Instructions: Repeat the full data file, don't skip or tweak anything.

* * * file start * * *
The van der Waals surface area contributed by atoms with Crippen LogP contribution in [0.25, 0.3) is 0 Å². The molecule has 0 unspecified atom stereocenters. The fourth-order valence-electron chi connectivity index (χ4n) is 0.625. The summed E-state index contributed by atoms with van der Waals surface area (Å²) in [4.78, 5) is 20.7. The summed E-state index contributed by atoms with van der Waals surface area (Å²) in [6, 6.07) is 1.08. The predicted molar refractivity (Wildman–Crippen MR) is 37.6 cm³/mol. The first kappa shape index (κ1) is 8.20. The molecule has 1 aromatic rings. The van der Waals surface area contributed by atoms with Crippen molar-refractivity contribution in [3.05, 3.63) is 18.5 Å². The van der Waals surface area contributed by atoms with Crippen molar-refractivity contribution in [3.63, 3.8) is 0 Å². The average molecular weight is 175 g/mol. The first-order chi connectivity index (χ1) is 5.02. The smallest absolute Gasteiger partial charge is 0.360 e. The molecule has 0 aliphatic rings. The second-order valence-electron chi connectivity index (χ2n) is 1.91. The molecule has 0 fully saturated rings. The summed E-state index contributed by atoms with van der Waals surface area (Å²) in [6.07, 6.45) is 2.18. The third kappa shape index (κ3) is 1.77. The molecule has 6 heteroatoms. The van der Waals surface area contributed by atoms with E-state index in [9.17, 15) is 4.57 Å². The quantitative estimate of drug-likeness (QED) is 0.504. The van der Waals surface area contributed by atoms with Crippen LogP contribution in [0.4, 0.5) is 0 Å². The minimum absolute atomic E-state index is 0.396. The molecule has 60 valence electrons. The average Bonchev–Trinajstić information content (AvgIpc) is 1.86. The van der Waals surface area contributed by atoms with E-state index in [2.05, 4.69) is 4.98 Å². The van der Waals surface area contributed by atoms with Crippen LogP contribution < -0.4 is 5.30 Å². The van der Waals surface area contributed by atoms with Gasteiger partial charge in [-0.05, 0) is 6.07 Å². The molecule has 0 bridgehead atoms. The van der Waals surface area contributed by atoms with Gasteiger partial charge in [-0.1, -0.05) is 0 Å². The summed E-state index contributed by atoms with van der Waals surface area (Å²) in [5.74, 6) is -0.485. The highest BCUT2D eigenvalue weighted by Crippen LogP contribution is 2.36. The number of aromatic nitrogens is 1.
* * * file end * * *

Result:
The van der Waals surface area contributed by atoms with Crippen LogP contribution in [0.25, 0.3) is 0 Å². The molecule has 0 unspecified atom stereocenters. The fourth-order valence-electron chi connectivity index (χ4n) is 0.625. The summed E-state index contributed by atoms with van der Waals surface area (Å²) in [4.78, 5) is 20.7. The summed E-state index contributed by atoms with van der Waals surface area (Å²) in [6, 6.07) is 1.08. The predicted molar refractivity (Wildman–Crippen MR) is 37.6 cm³/mol. The first kappa shape index (κ1) is 8.20. The molecule has 1 aromatic rings. The van der Waals surface area contributed by atoms with Crippen molar-refractivity contribution in [3.05, 3.63) is 18.5 Å². The van der Waals surface area contributed by atoms with Crippen molar-refractivity contribution in [3.63, 3.8) is 0 Å². The average molecular weight is 175 g/mol. The first-order chi connectivity index (χ1) is 5.02. The smallest absolute Gasteiger partial charge is 0.360 e. The molecule has 0 aliphatic rings. The second-order valence-electron chi connectivity index (χ2n) is 1.91. The molecule has 0 fully saturated rings. The summed E-state index contributed by atoms with van der Waals surface area (Å²) in [6.07, 6.45) is 2.18. The third kappa shape index (κ3) is 1.77. The molecule has 6 heteroatoms. The van der Waals surface area contributed by atoms with E-state index in [9.17, 15) is 4.57 Å². The quantitative estimate of drug-likeness (QED) is 0.504. The van der Waals surface area contributed by atoms with Crippen LogP contribution in [0.4, 0.5) is 0 Å². The minimum absolute atomic E-state index is 0.396. The molecule has 60 valence electrons. The average Bonchev–Trinajstić information content (AvgIpc) is 1.86. The van der Waals surface area contributed by atoms with E-state index in [2.05, 4.69) is 4.98 Å². The van der Waals surface area contributed by atoms with Crippen LogP contribution < -0.4 is 5.30 Å². The van der Waals surface area contributed by atoms with Gasteiger partial charge in [-0.05, 0) is 6.07 Å². The molecule has 0 bridgehead atoms. The van der Waals surface area contributed by atoms with Gasteiger partial charge in [-0.1, -0.05) is 0 Å². The summed E-state index contributed by atoms with van der Waals surface area (Å²) in [5.74, 6) is -0.485. The highest BCUT2D eigenvalue weighted by Crippen LogP contribution is 2.36. The number of aromatic nitrogens is 1.